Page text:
Excerpted from Thirty-Eight Witnesses by A. M. Rosenthal. Copyright © 2009 Samuel G. Freedman. Excerpted by permission of OPEN ROAD INTEGRATED MEDIA.
All rights reserved. No part of this excerpt may be reproduced or reprinted without permission in writing from the publisher.
Excerpts are provided by Dial-A-Book Inc. solely for the personal use of visitors to this web site.
Meet the Author
A. M. Rosenthal (1922–2006) was a Pulitzer Prize–winning foreign correspondent and the longest-serving executive editor of the New York Times, holding the position from 1969 to 1987. He joined the Times as a staff reporter in 1944 and ten years later was assigned to the paper’s New Delhi bureau. As a foreign correspondent, Rosenthal reported from India, Poland, and Japan, among other locales, and was awarded the Pulitzer Prize in 1960. In 1963 he returned to New York and quickly rose through the editorial ranks at the Times, overseeing coverage of the Vietnam War, Watergate, and the Iran-Contra scandal. He played a decisive role in the publication of the Pentagon Papers and, for his exceptional support of human rights, received the United States’ highest civilian honor, the Medal of Freedom, from President George W. Bush in 2002. Thirty-Eight Witnesses (1964), Rosenthal’s groundbreaking account of the murder of Kitty Genovese and ensuing public outcry, is a classic of twentieth-century journalism.
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On March 13, 1964, 28 year old Kitty Genovese was murdered in Queens, NY. The murder took place in a course of about 30 minutes, with breaks in between. She was stabbed numerous times and sexually assaulted after she died. However, that’s not what’s so shocking about the crime. The shocking part, and the reason it’s still talked about and referenced, is that there were 38 witnesses to the attack. None of them called the police. None of them stepped out to see what was happening as a woman screamed for help. Once or twice someone would shout down, which would interrupt the murderer, who would sneak off, and then come back a few minutes later and carry on. This book was originally written about a year after the crime by an editor at the New York Times who assigned a reporter to the case a few days after it happened, making it one of the first true crime books. There’s also a preface from him that he wrote several years ago, giving his opinion in this day and age, which gives a great comparison of a man who heard about this crime when it happened, how he reflected upon it then, and how he reflected on it over 30 years later. There’s also a preface from several years ago from the reporter himself. I’ve read a number of true crime stories. I have the standard addiction to the true crime channel. I heard references to this crime in movies and recently watched a special on it. However, what the author does is a bit different. Yes, he gives the detailed information about the crime and the murderer. BUT, he points out from the beginning, what makes this crime so fascinating and what his original point was in writing the book: The human person and how we react to certain things. He asks the question of empathy vs. self-preservation and questions desensitization. Seeing his personal reflection on what he would’ve done then vs just several years ago and everything in between made me really question how I would react if I heard a woman scream or how I do react when I see people in need. I was so engrossed into the book, I read it within a few hours. I can’t remember the last book that really made me think like this. I highly recommend it. **I received an ARC of this book in exchange for an honest review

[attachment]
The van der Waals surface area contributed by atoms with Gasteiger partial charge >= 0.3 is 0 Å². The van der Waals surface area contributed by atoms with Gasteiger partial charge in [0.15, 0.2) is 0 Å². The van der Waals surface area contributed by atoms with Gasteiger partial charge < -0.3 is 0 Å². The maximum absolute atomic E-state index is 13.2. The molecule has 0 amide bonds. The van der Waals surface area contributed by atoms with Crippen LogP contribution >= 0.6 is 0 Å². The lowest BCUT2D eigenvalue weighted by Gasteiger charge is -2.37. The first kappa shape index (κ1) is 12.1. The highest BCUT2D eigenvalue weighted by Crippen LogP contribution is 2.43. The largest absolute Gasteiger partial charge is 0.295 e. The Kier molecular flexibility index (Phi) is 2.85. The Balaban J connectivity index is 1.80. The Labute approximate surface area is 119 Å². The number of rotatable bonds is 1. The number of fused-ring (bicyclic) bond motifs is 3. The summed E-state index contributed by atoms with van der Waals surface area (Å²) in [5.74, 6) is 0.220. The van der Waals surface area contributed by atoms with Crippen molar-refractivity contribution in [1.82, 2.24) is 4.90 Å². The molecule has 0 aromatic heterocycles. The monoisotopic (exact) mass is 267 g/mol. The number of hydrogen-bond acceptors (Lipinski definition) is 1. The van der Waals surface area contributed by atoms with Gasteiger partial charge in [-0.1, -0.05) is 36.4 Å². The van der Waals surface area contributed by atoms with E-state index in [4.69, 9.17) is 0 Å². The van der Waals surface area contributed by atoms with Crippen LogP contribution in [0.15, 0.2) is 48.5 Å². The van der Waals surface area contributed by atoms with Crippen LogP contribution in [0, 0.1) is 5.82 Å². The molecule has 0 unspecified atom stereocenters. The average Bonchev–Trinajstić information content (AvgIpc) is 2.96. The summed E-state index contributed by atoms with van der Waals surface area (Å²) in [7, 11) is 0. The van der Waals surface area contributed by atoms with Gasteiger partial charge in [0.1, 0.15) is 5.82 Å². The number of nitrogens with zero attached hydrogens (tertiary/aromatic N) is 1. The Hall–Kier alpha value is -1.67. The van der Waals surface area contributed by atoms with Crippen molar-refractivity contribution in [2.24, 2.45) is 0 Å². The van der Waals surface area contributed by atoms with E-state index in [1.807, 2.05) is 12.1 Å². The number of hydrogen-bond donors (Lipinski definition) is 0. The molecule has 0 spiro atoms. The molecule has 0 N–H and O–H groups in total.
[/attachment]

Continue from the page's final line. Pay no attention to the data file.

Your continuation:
i cant believe i spent $10.00 for 61 pages!